GUI

The 2D Scene Graphs

By default, there are two different scene graphs created automatically when you start up Panda3D. These graphs are referred to by their top nodes: render and render2d.

You use render most often; this is the top of the ordinary 3-D scene. In order to put an object in the world, you will need to parent it to render (or to some node that is in turn parented to render).

You will use render2d to render 2-D GUI elements, such as text or buttons, that you want to display onscreen; for instance, a heads-up display. Anything parented to render2d will be rendered on top of the 3-D scene, as if it were painted on the screen glass.

The coordinate system of render2d is set up to match that of the mouse inputs: the lower-left corner of the screen is (-1, 0, -1), and the upper-right corner is (1, 0, 1). Since this is a square coordinate system, but the screen is usually non-square, objects parented directly to render2d may appear squashed. For this reason, Panda3D also defines a child of render2d, called aspect2d, which has a scale applied to it to correct the non-square aspect ratio of render2d. Most often, you will parent GUI elements to aspect2d rather than render2d.

Specifically, the coordinate system of aspect2d is by default scaled such that x ranges over [-ratio,ratio], and y ranges over [-1,1] where ratio is screen_size_x/screen_size_y (in the normal case of a window wider than it is tall).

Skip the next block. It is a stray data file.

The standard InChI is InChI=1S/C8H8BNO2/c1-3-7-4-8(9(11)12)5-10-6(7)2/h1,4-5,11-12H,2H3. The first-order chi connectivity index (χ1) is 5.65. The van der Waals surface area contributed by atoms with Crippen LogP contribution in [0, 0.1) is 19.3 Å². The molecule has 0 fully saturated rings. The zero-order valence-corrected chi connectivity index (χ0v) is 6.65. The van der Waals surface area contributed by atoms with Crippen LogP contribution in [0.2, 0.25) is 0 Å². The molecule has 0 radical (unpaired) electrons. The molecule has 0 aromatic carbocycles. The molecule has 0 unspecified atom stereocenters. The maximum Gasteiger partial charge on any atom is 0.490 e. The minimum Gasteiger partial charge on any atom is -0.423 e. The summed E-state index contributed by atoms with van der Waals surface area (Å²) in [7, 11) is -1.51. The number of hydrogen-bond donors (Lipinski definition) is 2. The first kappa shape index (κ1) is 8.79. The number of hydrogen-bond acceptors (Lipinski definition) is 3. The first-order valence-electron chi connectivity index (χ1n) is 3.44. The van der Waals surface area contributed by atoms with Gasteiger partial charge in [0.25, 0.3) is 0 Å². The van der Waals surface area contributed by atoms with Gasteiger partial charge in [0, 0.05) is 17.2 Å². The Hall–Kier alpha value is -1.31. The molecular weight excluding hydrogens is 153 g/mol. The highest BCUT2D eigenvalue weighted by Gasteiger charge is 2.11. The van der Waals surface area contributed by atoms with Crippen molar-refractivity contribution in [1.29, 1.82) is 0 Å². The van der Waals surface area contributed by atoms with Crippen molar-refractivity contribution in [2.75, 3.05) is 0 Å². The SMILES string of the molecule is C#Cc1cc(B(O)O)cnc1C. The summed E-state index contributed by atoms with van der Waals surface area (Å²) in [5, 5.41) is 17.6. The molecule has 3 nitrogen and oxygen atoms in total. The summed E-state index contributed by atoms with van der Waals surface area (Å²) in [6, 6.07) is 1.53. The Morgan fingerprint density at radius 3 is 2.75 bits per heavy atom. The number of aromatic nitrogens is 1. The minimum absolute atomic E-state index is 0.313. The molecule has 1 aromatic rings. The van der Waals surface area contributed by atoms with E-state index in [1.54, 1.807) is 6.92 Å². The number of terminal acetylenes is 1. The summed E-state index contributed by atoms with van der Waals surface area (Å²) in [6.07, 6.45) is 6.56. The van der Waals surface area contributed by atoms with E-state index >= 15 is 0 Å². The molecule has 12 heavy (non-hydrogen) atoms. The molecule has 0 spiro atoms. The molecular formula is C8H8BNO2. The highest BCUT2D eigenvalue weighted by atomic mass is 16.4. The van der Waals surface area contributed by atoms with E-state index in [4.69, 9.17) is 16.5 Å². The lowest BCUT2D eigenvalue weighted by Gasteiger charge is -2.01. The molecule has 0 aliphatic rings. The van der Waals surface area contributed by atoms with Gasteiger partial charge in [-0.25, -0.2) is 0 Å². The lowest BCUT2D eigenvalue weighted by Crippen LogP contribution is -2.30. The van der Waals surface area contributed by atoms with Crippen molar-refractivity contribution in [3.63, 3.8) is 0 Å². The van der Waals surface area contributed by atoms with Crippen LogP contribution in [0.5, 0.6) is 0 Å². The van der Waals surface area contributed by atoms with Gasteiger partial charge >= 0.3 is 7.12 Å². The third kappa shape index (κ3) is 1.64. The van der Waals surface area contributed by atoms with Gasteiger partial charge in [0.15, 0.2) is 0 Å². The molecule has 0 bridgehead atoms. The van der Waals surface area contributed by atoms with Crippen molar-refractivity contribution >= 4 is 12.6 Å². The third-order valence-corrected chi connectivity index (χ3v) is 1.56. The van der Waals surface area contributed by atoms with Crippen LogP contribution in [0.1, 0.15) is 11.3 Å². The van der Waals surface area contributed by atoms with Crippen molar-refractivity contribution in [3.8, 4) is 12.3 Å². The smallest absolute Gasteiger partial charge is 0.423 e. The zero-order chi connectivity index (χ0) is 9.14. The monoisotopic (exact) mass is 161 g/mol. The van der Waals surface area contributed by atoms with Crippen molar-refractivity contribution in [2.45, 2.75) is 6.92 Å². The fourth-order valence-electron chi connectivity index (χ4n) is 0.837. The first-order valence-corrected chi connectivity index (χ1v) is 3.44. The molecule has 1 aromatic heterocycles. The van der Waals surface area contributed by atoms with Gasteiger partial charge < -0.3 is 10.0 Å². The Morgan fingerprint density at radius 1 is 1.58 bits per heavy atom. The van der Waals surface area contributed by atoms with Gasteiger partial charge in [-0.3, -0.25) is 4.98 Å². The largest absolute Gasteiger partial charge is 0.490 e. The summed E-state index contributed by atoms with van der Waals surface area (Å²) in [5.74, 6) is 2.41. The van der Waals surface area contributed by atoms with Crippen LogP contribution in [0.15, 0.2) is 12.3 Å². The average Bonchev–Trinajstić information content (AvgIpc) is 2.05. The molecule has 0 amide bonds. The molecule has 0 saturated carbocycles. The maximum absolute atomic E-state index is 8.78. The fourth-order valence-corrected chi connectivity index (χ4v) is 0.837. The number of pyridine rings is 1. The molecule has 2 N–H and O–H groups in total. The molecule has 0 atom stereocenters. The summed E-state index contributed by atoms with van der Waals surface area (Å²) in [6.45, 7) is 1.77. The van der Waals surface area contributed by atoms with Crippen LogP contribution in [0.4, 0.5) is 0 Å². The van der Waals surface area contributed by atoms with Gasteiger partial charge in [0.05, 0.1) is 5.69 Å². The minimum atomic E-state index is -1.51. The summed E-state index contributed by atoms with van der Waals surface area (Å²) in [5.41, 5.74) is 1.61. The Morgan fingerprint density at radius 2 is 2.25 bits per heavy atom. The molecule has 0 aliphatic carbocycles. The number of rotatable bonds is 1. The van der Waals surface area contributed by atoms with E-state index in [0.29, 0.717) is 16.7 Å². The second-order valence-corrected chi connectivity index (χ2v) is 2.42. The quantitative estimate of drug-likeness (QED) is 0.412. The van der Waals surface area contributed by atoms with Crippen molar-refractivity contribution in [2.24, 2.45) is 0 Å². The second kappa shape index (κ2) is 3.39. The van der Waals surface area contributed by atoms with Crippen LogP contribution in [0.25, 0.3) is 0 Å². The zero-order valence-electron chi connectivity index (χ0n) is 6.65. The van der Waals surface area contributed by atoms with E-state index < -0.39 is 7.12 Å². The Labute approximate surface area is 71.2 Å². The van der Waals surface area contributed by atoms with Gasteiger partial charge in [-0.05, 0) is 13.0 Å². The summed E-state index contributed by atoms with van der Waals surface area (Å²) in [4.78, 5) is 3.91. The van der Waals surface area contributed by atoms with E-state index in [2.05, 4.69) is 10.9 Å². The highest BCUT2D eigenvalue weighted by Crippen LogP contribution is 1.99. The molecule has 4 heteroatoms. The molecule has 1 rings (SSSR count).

There is one more child of render2d to take note of, called pixel2d. This is scaled in such a way that one Panda unit represents one pixel in the window. The origin, (0, 0, 0) is in the upper left corner of the window. The lower right corner has x and z values equal to the width and -height of the window respectively. As Panda3D uses a Z-Up Right coordinate system, the Y coordinate in the window will actually be the inverted Z coordinate in Panda. This node is especially helpful when you want to do pixel-perfect positioning and scaling.

Rendering Text

Panda3D includes support for easily rendering dynamic text onscreen or in the 3-d world. It supports full use of the Unicode character set, so it can easily render international languages (including Asian languages, when used with an appropriate font).

There are three interfaces for creating text, depending on your requirements: the TextNode, which is the fundamental text-rendering class and serves as the implementation for the other two, OnscreenText, a simple high-level wrapper around TextNode, and DirectLabel, which integrates with the rest of the DirectGUI system.

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